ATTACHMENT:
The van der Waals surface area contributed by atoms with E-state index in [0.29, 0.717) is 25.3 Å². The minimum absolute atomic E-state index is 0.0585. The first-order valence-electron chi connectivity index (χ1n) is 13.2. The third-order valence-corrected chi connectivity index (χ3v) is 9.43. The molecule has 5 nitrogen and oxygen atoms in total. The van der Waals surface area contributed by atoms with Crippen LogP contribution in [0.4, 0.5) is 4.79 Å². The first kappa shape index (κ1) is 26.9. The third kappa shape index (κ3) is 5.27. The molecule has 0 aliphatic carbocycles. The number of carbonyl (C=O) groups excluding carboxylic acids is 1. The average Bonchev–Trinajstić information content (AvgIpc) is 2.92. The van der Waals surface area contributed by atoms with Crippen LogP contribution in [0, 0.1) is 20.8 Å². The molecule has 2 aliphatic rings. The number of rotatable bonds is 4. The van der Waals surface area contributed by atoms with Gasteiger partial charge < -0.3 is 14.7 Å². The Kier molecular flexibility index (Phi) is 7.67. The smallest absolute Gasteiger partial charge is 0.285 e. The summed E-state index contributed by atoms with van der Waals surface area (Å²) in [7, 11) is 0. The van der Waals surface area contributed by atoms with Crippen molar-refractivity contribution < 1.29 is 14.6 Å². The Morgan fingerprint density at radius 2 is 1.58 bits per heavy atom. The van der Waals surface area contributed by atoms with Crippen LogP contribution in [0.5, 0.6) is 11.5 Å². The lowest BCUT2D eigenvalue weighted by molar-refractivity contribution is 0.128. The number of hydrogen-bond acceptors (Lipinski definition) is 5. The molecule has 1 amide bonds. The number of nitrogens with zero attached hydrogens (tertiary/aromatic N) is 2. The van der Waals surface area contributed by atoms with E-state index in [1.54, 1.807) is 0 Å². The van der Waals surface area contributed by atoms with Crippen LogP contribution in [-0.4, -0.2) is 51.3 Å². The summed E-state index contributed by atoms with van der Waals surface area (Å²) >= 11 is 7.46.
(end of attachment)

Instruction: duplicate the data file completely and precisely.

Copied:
The van der Waals surface area contributed by atoms with E-state index in [0.29, 0.717) is 25.3 Å². The minimum absolute atomic E-state index is 0.0585. The first-order valence-electron chi connectivity index (χ1n) is 13.2. The third-order valence-corrected chi connectivity index (χ3v) is 9.43. The molecule has 5 nitrogen and oxygen atoms in total. The van der Waals surface area contributed by atoms with Crippen LogP contribution in [0.4, 0.5) is 4.79 Å². The first kappa shape index (κ1) is 26.9. The third kappa shape index (κ3) is 5.27. The molecule has 0 aliphatic carbocycles. The number of carbonyl (C=O) groups excluding carboxylic acids is 1. The average Bonchev–Trinajstić information content (AvgIpc) is 2.92. The van der Waals surface area contributed by atoms with Crippen LogP contribution in [0, 0.1) is 20.8 Å². The molecule has 2 aliphatic rings. The number of rotatable bonds is 4. The van der Waals surface area contributed by atoms with Gasteiger partial charge < -0.3 is 14.7 Å². The Kier molecular flexibility index (Phi) is 7.67. The smallest absolute Gasteiger partial charge is 0.285 e. The summed E-state index contributed by atoms with van der Waals surface area (Å²) in [7, 11) is 0. The van der Waals surface area contributed by atoms with Crippen molar-refractivity contribution < 1.29 is 14.6 Å². The Morgan fingerprint density at radius 2 is 1.58 bits per heavy atom. The van der Waals surface area contributed by atoms with Crippen LogP contribution in [0.5, 0.6) is 11.5 Å². The lowest BCUT2D eigenvalue weighted by molar-refractivity contribution is 0.128. The number of hydrogen-bond acceptors (Lipinski definition) is 5. The molecule has 1 amide bonds. The number of nitrogens with zero attached hydrogens (tertiary/aromatic N) is 2. The van der Waals surface area contributed by atoms with E-state index in [1.54, 1.807) is 0 Å². The van der Waals surface area contributed by atoms with Crippen LogP contribution in [-0.4, -0.2) is 51.3 Å². The summed E-state index contributed by atoms with van der Waals surface area (Å²) >= 11 is 7.46.